On the most notorious of prankster days, April 1, the West End Bakery — the West Asheville landmark opened by Cathy Cleary and Krista Stearns almost 15 years ago — changed ownership. The new proprietors, Cary Hitchcock Jr. and Catherine McConachie, slipped into West Asheville quietly, but the new ownership is no joke.
Hitchcock says the reason for the silent switch was that he and McConachie want customers to expect the same service, food and atmosphere they have always had when visiting the bakery.
“Our main goal is to carry on the legacy [of the business],” Hitchcock says. “This place has been around forever, and it is an icon in the community.”
Hitchcock says no major changes are planned, but he and McConachie are considering trying some new products and possibly adding some new bread and dessert items to the menu. “West End Bakery has always been known for great food and good service, and I think we can push that a little bit further,” he says.
They plan to continue filling wedding cake and retail bread sale orders, and the staff will remain the same. “The staff has been here for a long time, and we are glad they are going to stay with us,” he says. In fact, the new owners hope that any changes will involve staff input. “We plan to take a creative approach to the menu and let the staff help come up with ideas and give them the tools to make it happen,” says Hitchcock.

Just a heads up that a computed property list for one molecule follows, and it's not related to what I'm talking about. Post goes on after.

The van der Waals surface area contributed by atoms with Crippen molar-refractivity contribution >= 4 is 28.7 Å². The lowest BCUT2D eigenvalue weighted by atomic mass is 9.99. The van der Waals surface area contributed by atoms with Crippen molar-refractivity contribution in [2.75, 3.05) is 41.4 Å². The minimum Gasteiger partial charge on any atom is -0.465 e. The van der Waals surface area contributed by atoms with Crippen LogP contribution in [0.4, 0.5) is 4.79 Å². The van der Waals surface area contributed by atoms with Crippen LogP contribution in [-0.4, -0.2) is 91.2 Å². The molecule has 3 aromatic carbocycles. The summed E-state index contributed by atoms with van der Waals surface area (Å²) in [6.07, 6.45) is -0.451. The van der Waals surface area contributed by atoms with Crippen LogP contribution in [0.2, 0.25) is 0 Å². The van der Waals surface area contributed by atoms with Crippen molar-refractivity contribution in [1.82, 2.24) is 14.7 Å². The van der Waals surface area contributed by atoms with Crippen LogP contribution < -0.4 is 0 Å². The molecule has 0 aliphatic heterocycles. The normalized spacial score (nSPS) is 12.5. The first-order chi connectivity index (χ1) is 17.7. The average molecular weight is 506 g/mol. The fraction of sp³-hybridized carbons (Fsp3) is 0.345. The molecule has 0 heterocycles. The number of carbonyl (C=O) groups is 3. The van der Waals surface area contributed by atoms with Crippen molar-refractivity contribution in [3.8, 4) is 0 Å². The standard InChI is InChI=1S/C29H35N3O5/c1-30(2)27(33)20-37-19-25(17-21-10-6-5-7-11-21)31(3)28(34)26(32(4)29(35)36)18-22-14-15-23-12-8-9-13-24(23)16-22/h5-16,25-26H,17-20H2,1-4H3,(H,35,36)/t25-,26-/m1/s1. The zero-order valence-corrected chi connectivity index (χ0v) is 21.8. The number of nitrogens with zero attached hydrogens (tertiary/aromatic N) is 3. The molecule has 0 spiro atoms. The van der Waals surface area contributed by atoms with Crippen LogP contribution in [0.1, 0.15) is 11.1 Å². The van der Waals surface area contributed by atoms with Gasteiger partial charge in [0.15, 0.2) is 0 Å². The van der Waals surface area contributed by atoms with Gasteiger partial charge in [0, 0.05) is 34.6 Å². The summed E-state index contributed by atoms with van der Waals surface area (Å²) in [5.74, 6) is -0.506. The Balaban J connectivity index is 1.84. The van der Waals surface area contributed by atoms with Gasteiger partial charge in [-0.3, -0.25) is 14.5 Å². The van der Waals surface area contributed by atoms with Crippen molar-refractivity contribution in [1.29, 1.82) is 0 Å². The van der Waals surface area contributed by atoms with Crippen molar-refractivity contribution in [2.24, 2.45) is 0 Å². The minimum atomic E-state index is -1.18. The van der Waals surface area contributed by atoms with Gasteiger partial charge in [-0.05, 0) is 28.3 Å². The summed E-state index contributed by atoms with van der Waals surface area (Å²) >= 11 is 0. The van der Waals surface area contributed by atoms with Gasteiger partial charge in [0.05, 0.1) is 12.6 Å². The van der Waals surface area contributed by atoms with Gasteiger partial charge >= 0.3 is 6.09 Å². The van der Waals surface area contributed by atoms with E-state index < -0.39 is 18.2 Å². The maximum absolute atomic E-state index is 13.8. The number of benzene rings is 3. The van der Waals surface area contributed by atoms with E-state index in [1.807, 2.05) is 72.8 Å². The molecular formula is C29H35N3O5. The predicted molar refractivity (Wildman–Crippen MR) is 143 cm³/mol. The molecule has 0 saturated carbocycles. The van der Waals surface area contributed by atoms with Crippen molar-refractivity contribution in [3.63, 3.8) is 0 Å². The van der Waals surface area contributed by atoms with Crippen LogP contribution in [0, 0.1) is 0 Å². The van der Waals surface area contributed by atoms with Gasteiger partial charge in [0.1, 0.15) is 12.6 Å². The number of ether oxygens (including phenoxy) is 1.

One difference bakery patrons might notice is a current lack of alcohol sales. But, don’t worry — it’s not a permanent change. Hitchcock says they are waiting for their Alcoholic Beverage Control permit to come through. Once that happens, the bakery will begin selling beer and wine again.
Another change was the installation of a pay-to-park lot. The plan for the new parking arrangement was put into motion by the previous owners but only came to fruition recently. Through the new system, patrons of the bakery are exempt from the parking fee. Employees provide tickets that customers put into the parking terminal instead of cash.
The bakery’s previous owners, Cleary, Stearns and Lewis Lankford, decided unanimously that the time was right to sell and move onto new adventures, Cleary says.
“It had been a really good run, and we were all starting to feel that there were other things that we wanted to do and other experiences that we wanted to have,” says Cleary.
Cleary says she plans to put even more energy into FEAST, the nonprofit organization she cofounded, and she is in the process of writing a new cookbook. (Cleary published The West End Bakery Cookbook in late 2014.)
Stearns, who was involved with special education before opening the West End Bakery in 2001, plans to revisit her roots by teaching English abroad. She and her family are considering relocating to South America.
“We were there for the beginning of Haywood Road’s sort of renaissance, were greatly a part of it, and now it’s time for a new guard to come in and put new energy and ideas into the bakery,” says Stearns.
Lankford was unavailable for comment.
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